Members of Trump’s team Pat Cipollone and personal Trump attorney Jay Sekulow told some untruths. Two examples: Cipollone at one point complained that “not even [House Intelligence Committee chair and impeachment manager Adam] Schiff’s Republican colleagues were allowed into the SCIF,” or Sensitive Compartmented Information Facility, which is basically the secure facility that members of Congress used to review classified information pertinent to the impeachment inquiry. Not only did Republicans involved in the impeachment have access to the SCIF, but many of them also used it.
During Sekulow’s opening statement he claimed House Democrats delayed transmitting the articles of impeachment to the Senate for a longer period of time than was actually the case and mischaracterized the impeachment process (he said Trump “was denied the right to cross-examine witnesses” during the House inquiry when, in fact, the White House declined to do so).
We know that the president won’t be found guilty and removed by the Senate but this is really about the court of public opinion. Will this in the long run hurt the president’s case in the court of public opinion?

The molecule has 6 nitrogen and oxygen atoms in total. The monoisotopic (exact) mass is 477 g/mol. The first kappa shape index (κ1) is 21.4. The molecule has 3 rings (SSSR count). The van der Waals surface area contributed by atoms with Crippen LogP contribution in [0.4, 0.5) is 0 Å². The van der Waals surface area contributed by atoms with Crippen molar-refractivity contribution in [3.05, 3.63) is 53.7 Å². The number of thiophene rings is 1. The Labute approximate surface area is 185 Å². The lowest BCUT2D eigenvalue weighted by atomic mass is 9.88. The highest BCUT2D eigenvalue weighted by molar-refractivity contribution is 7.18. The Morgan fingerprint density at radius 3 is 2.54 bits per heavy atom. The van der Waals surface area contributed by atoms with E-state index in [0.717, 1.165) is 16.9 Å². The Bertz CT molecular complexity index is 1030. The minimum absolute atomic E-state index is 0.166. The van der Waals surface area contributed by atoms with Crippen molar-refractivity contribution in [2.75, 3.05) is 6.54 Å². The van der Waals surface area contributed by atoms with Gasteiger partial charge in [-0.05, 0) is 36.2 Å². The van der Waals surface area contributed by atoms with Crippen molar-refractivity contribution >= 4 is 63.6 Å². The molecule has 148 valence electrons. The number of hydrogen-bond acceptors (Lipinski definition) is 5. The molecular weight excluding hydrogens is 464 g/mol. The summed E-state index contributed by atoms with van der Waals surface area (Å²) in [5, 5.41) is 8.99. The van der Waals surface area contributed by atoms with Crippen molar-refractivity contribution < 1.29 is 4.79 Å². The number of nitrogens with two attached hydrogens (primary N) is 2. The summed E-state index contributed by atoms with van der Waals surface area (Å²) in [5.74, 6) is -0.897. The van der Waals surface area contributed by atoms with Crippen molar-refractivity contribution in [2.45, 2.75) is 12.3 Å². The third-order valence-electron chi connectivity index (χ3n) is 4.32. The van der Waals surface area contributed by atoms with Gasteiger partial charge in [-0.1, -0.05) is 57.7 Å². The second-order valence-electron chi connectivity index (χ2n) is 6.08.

A former lead investigator from the Organization for the Prohibition of Chemical Weapons (OPCW) has spoken out at the United Nations, stating in no uncertain terms that the scientific evidence suggests there was no gas attack in Douma, Syria in April 2018.
What’s the significance of this?
In Whitney Webb’s recent Mint Press News article she writes, “Since the U.S. killed Iranian General Qasem Soleimani and Iraqi militia leader Abu Mahdi al-Muhandis earlier this month, the official narrative has held that their deaths were necessary to prevent a vague, yet allegedly imminent, threat of violence towards Americans, though President Trump has since claimed whether or not Soleimani or his Iraqi allies posed an imminent threat “doesn’t really matter.”
While the situation between Iran, Iraq and the US appears to have de-escalated substantially, at least for now, it is worth revisiting the lead-up to the recent US-Iraq/Iran tensions up to the Trump-mandated killing of Soleimani and Abu Mahdi al-Muhandis in order to understand one of the most overlooked yet relevant drivers behind Trump’s current policy with respect to Iraq: preventing China from expanding its foothold in the Middle East.
David Schultz — Professor of political science at Hamline University.
Joe Lauria - the Editor-in-Chief of Consortium News.
Mark Sleboda — International affairs and security analyst.
Whitney Webb — Staff Writer at MintPress News.
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